Murray married sculptor Don Sunseri in 1963 in San Francisco. Murray and Sunseri had met three years prior at the Art Institute of Chicago. Among the guests at their wedding was Murray's close friend and fellow artist, Jennifer Bartlett. Murray and Sunseri had one son together, Dakota Sunseri, before they eventually divorced. Murray was later married to poet and poetry activist Bob Holman, whom she met in 1980. They had two children, daughters Sophia Murray Holman and Daisy Murray Holman.[1] The couple remained together, splitting time between New York City and their farm in Washington County, New York, until Murray's death.


In 2007, Murray died of lung cancer. In her obituary, The New York Times wrote that Murray "reshaped Modernist abstraction into a high-spirited, cartoon-based, language of form whose subjects included domestic life, relationships and the nature of painting itself ..."[1] The Bowery Poetry Club held a Praise Day in her honor on August 30, 2007, with artists Brice Marden and Joel Shapiro, writers Jessica Hagedorn and Patricia Spears Jones, and choreographers Elizabeth Streb and Yoshiko Chuma among the attendees; Artforum described the event as "a blend of the poignant and the comic that threatened to bring it closer to a Saturday Night Live skit shredding avant-garde performance practice than an actual art-world remembrance."[16] A second private memorial was held at the Museum of Modern Art later that Fall. Murray was survived by her husband and three children.[1]

Legacy: art and feminism

Murray’s curatorial gesture would seem to have constituted a partial change of heart from her... previously self-contained feminism. It is important, though that her strategy for convincing was exhibiting––bringing images out of the shadows... As with the Abstract Expressionist record, so with MoMA, where far more works by women sit in storage than are on display.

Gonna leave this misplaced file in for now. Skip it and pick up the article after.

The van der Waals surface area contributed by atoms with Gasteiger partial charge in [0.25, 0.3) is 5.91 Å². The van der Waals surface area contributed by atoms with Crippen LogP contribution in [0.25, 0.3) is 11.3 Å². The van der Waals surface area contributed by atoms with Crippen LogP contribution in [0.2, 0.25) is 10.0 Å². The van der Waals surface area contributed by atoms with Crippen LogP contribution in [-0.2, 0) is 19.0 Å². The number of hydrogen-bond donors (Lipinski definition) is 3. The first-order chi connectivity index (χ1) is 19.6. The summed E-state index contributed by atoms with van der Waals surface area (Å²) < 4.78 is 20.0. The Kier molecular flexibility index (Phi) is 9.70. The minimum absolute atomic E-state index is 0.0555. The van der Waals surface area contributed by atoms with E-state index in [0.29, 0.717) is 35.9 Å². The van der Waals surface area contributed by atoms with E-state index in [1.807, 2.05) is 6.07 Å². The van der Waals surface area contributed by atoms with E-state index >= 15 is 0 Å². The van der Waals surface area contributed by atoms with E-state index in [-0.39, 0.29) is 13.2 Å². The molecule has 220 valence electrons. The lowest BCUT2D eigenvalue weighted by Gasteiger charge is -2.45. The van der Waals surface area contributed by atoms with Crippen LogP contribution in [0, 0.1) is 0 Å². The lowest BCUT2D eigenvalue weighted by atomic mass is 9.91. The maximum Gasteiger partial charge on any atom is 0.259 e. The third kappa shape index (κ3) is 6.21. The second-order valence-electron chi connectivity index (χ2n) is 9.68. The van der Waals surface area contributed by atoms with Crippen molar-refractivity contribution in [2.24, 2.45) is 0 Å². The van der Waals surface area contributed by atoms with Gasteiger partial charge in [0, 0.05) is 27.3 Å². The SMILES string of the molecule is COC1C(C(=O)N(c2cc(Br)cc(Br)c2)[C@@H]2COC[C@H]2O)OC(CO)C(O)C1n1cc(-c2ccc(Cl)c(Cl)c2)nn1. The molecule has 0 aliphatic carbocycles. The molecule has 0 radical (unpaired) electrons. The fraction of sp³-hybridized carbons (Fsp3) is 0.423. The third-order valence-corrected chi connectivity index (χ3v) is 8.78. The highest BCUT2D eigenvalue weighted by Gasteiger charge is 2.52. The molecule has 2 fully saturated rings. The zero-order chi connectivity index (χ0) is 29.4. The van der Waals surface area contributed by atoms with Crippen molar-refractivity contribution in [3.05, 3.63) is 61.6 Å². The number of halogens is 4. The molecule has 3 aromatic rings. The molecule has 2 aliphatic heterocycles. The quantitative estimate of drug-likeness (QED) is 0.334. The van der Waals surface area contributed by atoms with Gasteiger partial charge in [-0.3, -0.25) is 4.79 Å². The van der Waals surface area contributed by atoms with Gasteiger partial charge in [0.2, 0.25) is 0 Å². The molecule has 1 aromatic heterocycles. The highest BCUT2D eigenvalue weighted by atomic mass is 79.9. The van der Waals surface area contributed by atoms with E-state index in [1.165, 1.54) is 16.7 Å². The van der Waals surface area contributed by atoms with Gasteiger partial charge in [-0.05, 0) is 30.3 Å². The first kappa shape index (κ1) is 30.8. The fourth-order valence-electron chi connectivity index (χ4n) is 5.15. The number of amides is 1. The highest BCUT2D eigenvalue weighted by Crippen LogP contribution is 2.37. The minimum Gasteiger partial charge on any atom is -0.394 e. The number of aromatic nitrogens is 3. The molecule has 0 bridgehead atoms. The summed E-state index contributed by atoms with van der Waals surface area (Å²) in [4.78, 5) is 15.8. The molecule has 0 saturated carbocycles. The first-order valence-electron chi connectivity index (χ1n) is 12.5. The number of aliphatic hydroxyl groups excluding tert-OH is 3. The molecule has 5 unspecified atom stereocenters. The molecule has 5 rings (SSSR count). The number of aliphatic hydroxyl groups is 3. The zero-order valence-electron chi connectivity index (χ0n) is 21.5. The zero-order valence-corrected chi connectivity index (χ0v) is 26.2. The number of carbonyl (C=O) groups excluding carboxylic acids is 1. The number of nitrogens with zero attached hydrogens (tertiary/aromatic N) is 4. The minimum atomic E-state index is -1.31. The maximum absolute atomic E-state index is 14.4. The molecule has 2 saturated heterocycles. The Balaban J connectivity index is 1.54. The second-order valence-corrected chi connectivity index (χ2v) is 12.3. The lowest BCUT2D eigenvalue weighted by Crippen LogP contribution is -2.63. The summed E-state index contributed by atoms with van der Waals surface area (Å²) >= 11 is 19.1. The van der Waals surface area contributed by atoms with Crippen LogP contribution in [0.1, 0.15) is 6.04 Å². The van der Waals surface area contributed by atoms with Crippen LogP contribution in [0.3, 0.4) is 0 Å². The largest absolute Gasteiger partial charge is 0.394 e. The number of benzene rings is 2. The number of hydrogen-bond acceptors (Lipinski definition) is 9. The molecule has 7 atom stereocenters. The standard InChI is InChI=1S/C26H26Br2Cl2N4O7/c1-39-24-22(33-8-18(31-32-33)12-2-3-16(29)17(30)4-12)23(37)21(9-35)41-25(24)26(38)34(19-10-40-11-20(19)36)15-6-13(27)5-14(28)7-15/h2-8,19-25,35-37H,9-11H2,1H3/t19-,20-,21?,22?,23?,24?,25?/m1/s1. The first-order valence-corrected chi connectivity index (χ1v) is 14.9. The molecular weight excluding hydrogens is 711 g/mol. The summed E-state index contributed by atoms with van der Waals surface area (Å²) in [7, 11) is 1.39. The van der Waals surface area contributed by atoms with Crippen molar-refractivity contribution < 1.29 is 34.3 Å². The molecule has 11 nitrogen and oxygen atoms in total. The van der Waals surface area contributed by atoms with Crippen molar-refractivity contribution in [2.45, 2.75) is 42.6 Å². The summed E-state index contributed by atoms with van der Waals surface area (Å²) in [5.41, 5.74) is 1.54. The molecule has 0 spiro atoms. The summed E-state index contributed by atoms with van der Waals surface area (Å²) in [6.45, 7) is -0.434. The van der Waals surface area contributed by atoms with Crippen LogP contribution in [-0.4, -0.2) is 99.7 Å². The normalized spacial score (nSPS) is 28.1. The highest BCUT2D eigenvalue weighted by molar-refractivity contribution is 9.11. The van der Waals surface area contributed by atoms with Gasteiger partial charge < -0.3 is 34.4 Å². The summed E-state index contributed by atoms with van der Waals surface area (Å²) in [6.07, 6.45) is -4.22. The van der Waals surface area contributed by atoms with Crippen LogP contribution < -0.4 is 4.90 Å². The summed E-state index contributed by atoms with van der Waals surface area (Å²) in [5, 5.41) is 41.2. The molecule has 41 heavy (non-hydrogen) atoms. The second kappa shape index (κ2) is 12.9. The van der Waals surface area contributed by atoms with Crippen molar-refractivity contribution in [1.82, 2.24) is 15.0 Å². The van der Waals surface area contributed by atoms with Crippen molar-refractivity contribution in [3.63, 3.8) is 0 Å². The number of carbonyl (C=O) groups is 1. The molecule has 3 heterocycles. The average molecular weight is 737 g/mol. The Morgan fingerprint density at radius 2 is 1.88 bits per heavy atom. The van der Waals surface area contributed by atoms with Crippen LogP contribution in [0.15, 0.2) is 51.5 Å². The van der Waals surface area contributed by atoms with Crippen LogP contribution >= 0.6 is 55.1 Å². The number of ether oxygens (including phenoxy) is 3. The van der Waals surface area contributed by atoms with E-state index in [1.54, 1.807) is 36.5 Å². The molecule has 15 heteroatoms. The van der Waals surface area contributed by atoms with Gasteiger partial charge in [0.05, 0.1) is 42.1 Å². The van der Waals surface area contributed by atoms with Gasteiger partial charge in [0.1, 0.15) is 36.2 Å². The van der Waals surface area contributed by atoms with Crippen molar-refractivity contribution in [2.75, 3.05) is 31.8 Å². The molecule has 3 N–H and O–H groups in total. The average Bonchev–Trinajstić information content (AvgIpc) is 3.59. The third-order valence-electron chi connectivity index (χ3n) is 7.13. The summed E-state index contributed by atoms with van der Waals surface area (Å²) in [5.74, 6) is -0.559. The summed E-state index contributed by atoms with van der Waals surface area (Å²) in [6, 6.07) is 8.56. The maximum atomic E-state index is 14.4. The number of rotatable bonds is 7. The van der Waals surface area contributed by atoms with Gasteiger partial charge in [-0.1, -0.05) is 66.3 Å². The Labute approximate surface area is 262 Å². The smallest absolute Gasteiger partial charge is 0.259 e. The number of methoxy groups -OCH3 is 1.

— Robert Storr[17]

After Murray's death, the A. G. Foundation, Columbia University, and the Archives of American Art established the "Elizabeth Murray Oral History of Women in the Visual Arts Project," to honor her memory. The A. G. Foundation's Agnes Gund said of her,

"It seems so right to honor Elizabeth Murray by archiving the lives, the thoughts, the dreams and goals of other women who—like herself—persisted in the visual arts, extending and enriching the world through their work," said the A. G. Foundation's Agnes Gund.[18]

Artist residency

The Elizabeth Murray Artist Residency (EMAR) program by Collar Works, offers residencies to a diverse group of emerging and established artists and artists as parents. Collar Works is a non-profit art space in Troy, NY. The residency is an immersive, supportive, productive, and communal atmosphere for art-making and dialogue on a bucolic 77-acre farm in Washington County, NY. In 2017, the Murray-Holman family partnered with Collar Works to design a summer residency program for visual artists. Bob Holman was Elizabeth Murray's husband. The farm served as a summer home for the Murray-Holmans and her studio was located in the cathedral-like dairy barn. The family felt that the creative use of the property and natural surroundings would carry on Elizabeth Murray's legacy.[19][20]